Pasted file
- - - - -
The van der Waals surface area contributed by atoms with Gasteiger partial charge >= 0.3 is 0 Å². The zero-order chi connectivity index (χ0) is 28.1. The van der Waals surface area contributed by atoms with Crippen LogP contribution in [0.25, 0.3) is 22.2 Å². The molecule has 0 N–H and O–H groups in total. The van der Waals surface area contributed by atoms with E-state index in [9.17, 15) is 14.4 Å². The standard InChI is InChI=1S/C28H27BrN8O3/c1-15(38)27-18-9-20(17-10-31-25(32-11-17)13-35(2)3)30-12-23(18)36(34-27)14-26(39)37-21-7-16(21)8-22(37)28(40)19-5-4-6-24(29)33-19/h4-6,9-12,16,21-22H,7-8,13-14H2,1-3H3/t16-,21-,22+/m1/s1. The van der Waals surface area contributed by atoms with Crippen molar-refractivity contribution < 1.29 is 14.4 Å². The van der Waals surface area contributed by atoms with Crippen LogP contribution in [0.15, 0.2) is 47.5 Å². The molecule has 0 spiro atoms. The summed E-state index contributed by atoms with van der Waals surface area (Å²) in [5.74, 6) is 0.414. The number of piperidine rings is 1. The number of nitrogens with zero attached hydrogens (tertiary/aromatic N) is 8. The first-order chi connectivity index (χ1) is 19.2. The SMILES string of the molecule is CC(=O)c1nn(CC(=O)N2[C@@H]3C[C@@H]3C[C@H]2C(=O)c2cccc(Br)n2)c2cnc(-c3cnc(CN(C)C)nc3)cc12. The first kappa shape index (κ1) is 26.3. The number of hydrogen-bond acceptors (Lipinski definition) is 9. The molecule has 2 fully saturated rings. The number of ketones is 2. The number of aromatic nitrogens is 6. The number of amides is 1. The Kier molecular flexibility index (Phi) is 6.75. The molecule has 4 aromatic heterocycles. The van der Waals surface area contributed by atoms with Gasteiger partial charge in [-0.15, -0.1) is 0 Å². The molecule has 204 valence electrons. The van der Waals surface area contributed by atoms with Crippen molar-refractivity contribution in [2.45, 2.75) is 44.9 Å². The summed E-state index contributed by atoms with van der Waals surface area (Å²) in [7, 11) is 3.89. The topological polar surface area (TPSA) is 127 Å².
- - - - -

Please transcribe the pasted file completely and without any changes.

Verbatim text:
The van der Waals surface area contributed by atoms with Gasteiger partial charge >= 0.3 is 0 Å². The zero-order chi connectivity index (χ0) is 28.1. The van der Waals surface area contributed by atoms with Crippen LogP contribution in [0.25, 0.3) is 22.2 Å². The molecule has 0 N–H and O–H groups in total. The van der Waals surface area contributed by atoms with E-state index in [9.17, 15) is 14.4 Å². The standard InChI is InChI=1S/C28H27BrN8O3/c1-15(38)27-18-9-20(17-10-31-25(32-11-17)13-35(2)3)30-12-23(18)36(34-27)14-26(39)37-21-7-16(21)8-22(37)28(40)19-5-4-6-24(29)33-19/h4-6,9-12,16,21-22H,7-8,13-14H2,1-3H3/t16-,21-,22+/m1/s1. The van der Waals surface area contributed by atoms with Crippen molar-refractivity contribution < 1.29 is 14.4 Å². The van der Waals surface area contributed by atoms with Crippen LogP contribution in [0.15, 0.2) is 47.5 Å². The molecule has 0 spiro atoms. The summed E-state index contributed by atoms with van der Waals surface area (Å²) in [5.74, 6) is 0.414. The number of piperidine rings is 1. The number of nitrogens with zero attached hydrogens (tertiary/aromatic N) is 8. The first-order chi connectivity index (χ1) is 19.2. The SMILES string of the molecule is CC(=O)c1nn(CC(=O)N2[C@@H]3C[C@@H]3C[C@H]2C(=O)c2cccc(Br)n2)c2cnc(-c3cnc(CN(C)C)nc3)cc12. The first kappa shape index (κ1) is 26.3. The number of hydrogen-bond acceptors (Lipinski definition) is 9. The molecule has 2 fully saturated rings. The number of ketones is 2. The number of aromatic nitrogens is 6. The number of amides is 1. The Kier molecular flexibility index (Phi) is 6.75. The molecule has 4 aromatic heterocycles. The van der Waals surface area contributed by atoms with Gasteiger partial charge in [-0.15, -0.1) is 0 Å². The molecule has 204 valence electrons. The van der Waals surface area contributed by atoms with Crippen molar-refractivity contribution in [2.45, 2.75) is 44.9 Å². The summed E-state index contributed by atoms with van der Waals surface area (Å²) in [7, 11) is 3.89. The topological polar surface area (TPSA) is 127 Å².